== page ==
For significant interactions, follow up analyses of the simple effects of the T1 risk factor on growth in body dissatisfaction were conducted separately for boys and girls.

Finally, risk factors that showed a significant prospective relation with growth in body dissatisfaction were entered simultaneously into a multivariate model in order to determine the unique contribution of each significant predictor to growth in body dissatisfaction. Attrition analyses indicated that participants who dropped out of the study did not differ from those who provided complete data on any of the variables considered in this study at T1.

Because HLM uses full-information maximum likelihood estimation for missing data, the effective N for analyses was Independent t-tests indicated that girls reported higher levels of body dissatisfaction, peer social support, cancer and body dissatisfaction, negative affectivity and dietary restraint at T1; no other gender differences were significant. Means and standard deviations for all baseline variables, and the correlations among them, are provided in Table 1.

Means and standard deviation for all baseline measures by gender are reported in Table 2. The mean body dissatisfaction score for girls was 2.

The mean body dissatisfaction score for boys was 2. This is consistent with the relatively higher rates of body dissatisfaction among girls than boys found in other studies e. To probe the relation between age and increases in body dissatisfaction, the univariate relation between age and body dissatisfaction was first investigated in an individual model to test whether T1 age predicted growth in body dissatisfaction over time.

The main effect of age was not significant. However, ideal body internalization, cancer and body dissatisfaction, body-mass index, and eating pathology, did not show significant prospective relations.

These models are reported in Table 3. To test whether gender moderated any of the univariate effects of the risk factors, interaction terms were computed for gender and each of the T1 independent variables and added to the models described above. No significant interactions with gender were observed among the putative risk factors. Risk factors showing significant univariate relations were then included in a multivariate regression model, cancer and body dissatisfaction.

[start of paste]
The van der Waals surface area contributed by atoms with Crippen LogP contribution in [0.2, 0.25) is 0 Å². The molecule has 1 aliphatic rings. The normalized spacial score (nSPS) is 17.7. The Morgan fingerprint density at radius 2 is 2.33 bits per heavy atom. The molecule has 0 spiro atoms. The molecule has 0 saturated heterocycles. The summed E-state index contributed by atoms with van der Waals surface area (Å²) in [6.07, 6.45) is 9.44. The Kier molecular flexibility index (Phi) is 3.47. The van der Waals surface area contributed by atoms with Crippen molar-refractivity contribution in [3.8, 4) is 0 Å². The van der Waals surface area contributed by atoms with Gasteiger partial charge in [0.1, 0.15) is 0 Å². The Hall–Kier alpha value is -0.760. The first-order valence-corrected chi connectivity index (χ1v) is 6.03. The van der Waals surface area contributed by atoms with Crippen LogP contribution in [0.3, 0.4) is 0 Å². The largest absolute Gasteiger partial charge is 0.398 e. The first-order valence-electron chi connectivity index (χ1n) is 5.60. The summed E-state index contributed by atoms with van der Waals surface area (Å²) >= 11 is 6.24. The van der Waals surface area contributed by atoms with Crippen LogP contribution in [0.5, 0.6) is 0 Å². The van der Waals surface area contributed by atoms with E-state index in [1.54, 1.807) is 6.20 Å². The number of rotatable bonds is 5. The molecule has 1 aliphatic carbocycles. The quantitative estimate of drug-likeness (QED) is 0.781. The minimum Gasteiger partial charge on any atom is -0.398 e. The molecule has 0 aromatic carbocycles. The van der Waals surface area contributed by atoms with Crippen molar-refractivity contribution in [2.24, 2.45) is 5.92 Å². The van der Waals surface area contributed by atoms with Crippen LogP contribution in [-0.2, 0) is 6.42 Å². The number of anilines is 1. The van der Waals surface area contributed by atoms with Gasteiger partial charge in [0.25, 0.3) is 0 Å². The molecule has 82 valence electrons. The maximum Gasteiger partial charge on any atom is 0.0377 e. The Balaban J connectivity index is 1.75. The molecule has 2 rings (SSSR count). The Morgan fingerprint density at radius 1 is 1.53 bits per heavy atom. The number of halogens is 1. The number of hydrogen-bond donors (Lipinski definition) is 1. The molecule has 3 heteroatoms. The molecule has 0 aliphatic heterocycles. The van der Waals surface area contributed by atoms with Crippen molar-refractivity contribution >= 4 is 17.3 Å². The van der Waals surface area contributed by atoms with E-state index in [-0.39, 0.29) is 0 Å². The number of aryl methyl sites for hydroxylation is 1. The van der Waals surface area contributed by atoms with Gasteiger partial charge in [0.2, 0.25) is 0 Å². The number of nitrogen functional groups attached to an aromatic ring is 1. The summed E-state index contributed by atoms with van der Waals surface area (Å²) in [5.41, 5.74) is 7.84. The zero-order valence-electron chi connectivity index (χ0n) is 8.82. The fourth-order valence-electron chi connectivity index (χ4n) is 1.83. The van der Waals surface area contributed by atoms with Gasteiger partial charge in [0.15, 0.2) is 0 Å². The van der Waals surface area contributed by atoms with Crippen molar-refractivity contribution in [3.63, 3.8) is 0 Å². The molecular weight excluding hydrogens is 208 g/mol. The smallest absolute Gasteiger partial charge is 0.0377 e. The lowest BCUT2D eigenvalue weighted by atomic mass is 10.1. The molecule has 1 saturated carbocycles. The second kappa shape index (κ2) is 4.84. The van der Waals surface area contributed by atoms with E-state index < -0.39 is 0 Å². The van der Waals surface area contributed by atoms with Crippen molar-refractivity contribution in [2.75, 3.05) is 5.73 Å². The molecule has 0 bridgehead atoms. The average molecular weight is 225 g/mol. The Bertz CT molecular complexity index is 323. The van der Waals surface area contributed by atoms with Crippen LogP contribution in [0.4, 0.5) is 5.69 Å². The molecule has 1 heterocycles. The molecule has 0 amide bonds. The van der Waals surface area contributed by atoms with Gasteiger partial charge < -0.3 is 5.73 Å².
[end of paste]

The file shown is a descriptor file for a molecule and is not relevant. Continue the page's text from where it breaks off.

This model tested whether negative affect, dietary restraint, and deficits in peer and parental social support predicted T3 body dissatisfaction.

Main effects of peer social support became nonsignificant in the multivariate model and negative affect was reduced to the trend level, but dietary restraint and parental support deficits showed significant unique relations to subsequent increases in body dissatisfaction in the multivariate model. These results are listed in Table 4. This study was designed to explore the developmental course of body dissatisfaction in a sample of adolescent boys and girls and test whether ideal body internalization, body mass index, negative affect, deficits in social support, self-reported dietary restraint, and eating pathology predicted increases in body dissatisfaction.

Diverticulitis and accutane differences in the relations of the putative risk factors to body dissatisfaction were also examined. Age at T1 did not predict increases in body cancer and body dissatisfaction for the combined sample of girls and boys; however, this relation was moderated by gender.

Follow up analyses demonstrated that for girls, increases in age were associated with increases in body dissatisfaction, cancer and body dissatisfaction. Although there were no significant differences between levels of body cancer and body dissatisfaction for boys and girls in the sample at age 13, by age 14 girls were significantly more dissatisfied. This effect remained at ages cancer and body dissatisfaction and These findings mirror those described by Joneswho also found that high-school girls blackberry email and web plan mobile higher levels of body dissatisfaction than middle school girls.

Furthermore, girls who reported satisfaction with their body size and shape were significantly thinner than boys who expressed similar levels of satisfaction.

Despite this, cancer and body dissatisfaction, ideal body internalization arthritis and musculoskeletal alliance not emerge as a prospective predictor of body dissatisfaction in this study. However, cancer and body dissatisfaction, another prospective study that examined thin-ideal internalization in a coed sample also did not find support for the predictive relation to body dissatisfaction Presnell et al.

Ideal body internalization has been thought to lead to body dissatisfaction because of the feelings of frustration engendered by failing to attain an ideal one holds in high esteem. Aspergers disorder and prozac 80mg there was no interaction of gender and ideal body internalization, these null findings cannot be attributed to gender differences in the way adolescents conceptualize the ideal body size and shape.

As an aside, ideal body internalization also did not interact with obesity to predict body dissatisfaction for the current sample, suggesting that this variable does not predict increases in body dissatisfaction even among those adolescents who deviated substantially from the culturally sanctioned ideal.

 

Cancer and body dissatisfaction